UBS Upgraded by S&P on ‘Successful Deleveraging,’ Strategy

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UBS Group AG was upgraded by S&P Global Ratings, which cited the Swiss bank’s efforts to shrink its balance sheet and switch its emphasis to wealth management from investment banking.

The lender was raised from BBB+ to A-, the seventh-highest investment grade, according to a statement from S&P Monday. For the bank to get more upgrades, litigation risks from past misconduct must subside and the bank will need to be “comfortably” reaching financial targets, S&P said.

The “wealth-management-focused business model, cohesive group strategy and successful deleveraging have improved the underlying creditworthiness of the group and its core subsidiaries,” the ratings agency said in its statement.

UBS, based in Zurich, has shrunk its assets to 967 billion Swiss francs ($996 billion) at the end of the first quarter from

1.42 trillion francs at the end of 2011. The UBS Group holding company, which became operational in the fourth quarter of 2014, was first rated in February 2015 by S&P and assigned the BBB+ rating. S&P changed its outlook to positive from stable in December.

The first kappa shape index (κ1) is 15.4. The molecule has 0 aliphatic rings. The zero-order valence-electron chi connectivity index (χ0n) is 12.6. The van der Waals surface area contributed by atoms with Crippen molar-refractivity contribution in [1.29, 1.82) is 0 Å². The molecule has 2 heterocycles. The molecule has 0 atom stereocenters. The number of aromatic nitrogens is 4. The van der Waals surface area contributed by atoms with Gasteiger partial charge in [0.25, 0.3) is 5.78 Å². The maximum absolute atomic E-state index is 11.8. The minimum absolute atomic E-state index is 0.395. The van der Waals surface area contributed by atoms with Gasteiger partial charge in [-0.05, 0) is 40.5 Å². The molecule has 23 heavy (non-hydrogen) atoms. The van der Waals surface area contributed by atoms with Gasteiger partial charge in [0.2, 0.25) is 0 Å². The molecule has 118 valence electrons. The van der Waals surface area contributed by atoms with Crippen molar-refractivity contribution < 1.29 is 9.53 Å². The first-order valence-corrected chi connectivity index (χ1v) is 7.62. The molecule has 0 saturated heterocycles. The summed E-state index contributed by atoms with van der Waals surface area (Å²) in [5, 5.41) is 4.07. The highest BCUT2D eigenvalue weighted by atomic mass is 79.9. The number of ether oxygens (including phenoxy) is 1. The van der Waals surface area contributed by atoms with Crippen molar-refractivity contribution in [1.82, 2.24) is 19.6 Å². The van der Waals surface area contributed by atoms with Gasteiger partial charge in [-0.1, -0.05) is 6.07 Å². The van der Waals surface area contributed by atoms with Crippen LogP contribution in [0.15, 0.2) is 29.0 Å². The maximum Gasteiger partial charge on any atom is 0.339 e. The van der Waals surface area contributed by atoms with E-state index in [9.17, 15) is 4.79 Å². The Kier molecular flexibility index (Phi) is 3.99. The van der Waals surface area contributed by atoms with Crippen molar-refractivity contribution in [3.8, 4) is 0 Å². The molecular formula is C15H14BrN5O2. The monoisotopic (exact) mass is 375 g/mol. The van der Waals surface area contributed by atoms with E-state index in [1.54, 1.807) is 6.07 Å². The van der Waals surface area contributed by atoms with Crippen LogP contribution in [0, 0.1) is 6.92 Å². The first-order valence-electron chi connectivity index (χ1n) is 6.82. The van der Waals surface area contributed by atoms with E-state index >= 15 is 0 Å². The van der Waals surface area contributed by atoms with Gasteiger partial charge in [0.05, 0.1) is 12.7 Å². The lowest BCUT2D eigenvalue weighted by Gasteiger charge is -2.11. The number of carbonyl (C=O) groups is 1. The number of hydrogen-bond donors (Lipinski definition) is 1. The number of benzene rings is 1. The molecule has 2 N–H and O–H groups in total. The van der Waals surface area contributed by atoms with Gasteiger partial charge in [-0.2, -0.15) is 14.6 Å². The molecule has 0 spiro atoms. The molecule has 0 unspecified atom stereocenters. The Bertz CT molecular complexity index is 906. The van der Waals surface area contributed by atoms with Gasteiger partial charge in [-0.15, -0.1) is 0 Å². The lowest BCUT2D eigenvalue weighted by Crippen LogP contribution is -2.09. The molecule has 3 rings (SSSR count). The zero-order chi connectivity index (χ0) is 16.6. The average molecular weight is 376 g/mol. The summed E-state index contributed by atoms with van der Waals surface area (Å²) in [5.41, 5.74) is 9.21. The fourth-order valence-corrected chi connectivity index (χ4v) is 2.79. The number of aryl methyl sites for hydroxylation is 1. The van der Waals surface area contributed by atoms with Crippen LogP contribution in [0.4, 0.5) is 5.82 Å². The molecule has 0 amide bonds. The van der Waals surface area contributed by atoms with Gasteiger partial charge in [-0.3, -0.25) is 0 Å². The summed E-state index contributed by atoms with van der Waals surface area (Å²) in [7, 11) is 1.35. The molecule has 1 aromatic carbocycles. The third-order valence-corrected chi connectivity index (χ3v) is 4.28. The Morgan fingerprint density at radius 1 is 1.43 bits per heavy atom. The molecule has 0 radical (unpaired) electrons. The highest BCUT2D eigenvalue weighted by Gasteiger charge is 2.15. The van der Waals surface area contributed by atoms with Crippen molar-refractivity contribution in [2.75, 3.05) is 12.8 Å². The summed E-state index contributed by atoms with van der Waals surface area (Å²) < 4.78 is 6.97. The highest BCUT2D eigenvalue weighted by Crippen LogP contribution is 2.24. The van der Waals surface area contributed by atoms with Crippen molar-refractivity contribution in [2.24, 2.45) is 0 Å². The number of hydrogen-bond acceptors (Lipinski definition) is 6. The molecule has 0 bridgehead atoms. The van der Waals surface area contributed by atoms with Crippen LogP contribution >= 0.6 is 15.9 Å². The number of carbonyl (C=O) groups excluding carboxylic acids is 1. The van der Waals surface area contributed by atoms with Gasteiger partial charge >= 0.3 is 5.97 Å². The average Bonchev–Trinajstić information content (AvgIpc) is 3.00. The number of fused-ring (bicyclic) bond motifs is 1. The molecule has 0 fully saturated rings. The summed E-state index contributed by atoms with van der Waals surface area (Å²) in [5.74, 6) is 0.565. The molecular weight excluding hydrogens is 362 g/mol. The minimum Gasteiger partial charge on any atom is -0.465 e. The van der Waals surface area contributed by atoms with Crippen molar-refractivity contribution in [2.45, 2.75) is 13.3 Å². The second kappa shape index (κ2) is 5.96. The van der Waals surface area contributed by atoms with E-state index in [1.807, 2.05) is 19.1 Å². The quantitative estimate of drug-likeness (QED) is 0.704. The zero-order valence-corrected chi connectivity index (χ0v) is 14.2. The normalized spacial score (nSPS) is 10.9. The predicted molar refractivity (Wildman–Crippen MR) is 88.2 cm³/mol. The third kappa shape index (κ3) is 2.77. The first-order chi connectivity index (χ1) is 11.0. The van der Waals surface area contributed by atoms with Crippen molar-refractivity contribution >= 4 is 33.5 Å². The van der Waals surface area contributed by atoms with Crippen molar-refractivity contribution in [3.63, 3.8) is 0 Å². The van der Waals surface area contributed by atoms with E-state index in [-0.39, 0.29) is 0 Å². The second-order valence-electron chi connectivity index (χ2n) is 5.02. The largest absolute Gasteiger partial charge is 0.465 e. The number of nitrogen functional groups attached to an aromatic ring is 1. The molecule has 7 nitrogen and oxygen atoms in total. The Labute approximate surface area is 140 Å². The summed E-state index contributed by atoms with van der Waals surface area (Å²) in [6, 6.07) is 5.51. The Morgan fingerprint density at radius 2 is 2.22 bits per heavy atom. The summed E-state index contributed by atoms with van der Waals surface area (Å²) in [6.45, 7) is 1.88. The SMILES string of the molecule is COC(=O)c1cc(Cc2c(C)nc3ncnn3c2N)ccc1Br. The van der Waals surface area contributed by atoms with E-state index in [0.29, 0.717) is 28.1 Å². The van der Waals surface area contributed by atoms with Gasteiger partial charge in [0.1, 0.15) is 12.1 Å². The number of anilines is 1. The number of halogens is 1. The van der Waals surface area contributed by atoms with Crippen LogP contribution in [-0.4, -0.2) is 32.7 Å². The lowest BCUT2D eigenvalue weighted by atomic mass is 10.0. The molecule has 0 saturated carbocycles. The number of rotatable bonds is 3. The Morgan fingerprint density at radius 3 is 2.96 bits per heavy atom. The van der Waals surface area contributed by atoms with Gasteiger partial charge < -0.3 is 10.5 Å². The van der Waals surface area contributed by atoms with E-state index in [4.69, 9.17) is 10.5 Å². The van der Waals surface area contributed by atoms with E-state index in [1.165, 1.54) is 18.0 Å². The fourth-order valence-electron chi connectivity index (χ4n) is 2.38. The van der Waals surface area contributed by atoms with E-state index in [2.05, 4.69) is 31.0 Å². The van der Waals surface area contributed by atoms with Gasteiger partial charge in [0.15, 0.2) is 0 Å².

S&P said UBS should be able to deliver “satisfactory” returns for investors without further changes to the bank’s plan to focus on wealth management, first announced in 2012.

“Most divisions operate at the weaker end of group efficiency targets,” S&P said in the report. “We believe that this is largely due to the low and negative-interest rate environment, and note continued efforts and investment to sustainably reduce the cost base.”

Chief Executive Officer Sergio Ermotti told analysts last month that the bank is on track to cut costs by 1.4 billion francs by the end of June under a plan announced in 2014.

(Updates with bank’s balance sheet and cost-cutting plans from fourth paragraph.)

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